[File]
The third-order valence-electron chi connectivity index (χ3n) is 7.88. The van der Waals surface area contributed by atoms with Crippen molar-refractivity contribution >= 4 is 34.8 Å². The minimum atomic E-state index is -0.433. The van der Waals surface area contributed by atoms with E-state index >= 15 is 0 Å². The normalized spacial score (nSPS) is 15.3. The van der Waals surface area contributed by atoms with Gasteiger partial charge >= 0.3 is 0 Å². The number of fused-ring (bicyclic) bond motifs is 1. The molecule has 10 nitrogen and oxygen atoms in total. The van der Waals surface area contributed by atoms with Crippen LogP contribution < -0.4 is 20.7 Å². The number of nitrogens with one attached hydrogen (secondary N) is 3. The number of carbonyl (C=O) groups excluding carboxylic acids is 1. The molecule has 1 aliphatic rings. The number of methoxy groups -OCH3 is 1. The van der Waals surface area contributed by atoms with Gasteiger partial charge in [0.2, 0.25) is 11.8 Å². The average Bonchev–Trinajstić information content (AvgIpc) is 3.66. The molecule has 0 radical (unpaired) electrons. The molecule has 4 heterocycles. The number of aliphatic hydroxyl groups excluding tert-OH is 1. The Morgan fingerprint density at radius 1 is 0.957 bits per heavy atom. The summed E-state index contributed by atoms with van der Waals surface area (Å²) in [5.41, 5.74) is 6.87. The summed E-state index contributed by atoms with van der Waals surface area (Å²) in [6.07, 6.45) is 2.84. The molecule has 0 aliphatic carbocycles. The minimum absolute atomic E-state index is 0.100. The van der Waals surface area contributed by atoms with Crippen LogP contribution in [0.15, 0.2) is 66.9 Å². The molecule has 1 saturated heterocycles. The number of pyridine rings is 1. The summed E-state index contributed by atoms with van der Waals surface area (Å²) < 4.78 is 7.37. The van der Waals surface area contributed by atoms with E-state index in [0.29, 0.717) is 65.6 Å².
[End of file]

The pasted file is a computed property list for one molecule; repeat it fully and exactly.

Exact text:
The third-order valence-electron chi connectivity index (χ3n) is 7.88. The van der Waals surface area contributed by atoms with Crippen molar-refractivity contribution >= 4 is 34.8 Å². The minimum atomic E-state index is -0.433. The van der Waals surface area contributed by atoms with E-state index >= 15 is 0 Å². The normalized spacial score (nSPS) is 15.3. The van der Waals surface area contributed by atoms with Gasteiger partial charge >= 0.3 is 0 Å². The number of fused-ring (bicyclic) bond motifs is 1. The molecule has 10 nitrogen and oxygen atoms in total. The van der Waals surface area contributed by atoms with Crippen LogP contribution < -0.4 is 20.7 Å². The number of nitrogens with one attached hydrogen (secondary N) is 3. The number of carbonyl (C=O) groups excluding carboxylic acids is 1. The molecule has 1 aliphatic rings. The number of methoxy groups -OCH3 is 1. The van der Waals surface area contributed by atoms with Gasteiger partial charge in [0.2, 0.25) is 11.8 Å². The average Bonchev–Trinajstić information content (AvgIpc) is 3.66. The molecule has 0 radical (unpaired) electrons. The molecule has 4 heterocycles. The number of aliphatic hydroxyl groups excluding tert-OH is 1. The Morgan fingerprint density at radius 1 is 0.957 bits per heavy atom. The summed E-state index contributed by atoms with van der Waals surface area (Å²) in [5.41, 5.74) is 6.87. The summed E-state index contributed by atoms with van der Waals surface area (Å²) in [6.07, 6.45) is 2.84. The molecule has 0 aliphatic carbocycles. The minimum absolute atomic E-state index is 0.100. The van der Waals surface area contributed by atoms with Crippen LogP contribution in [0.15, 0.2) is 66.9 Å². The molecule has 1 saturated heterocycles. The number of pyridine rings is 1. The summed E-state index contributed by atoms with van der Waals surface area (Å²) < 4.78 is 7.37. The van der Waals surface area contributed by atoms with E-state index in [0.29, 0.717) is 65.6 Å².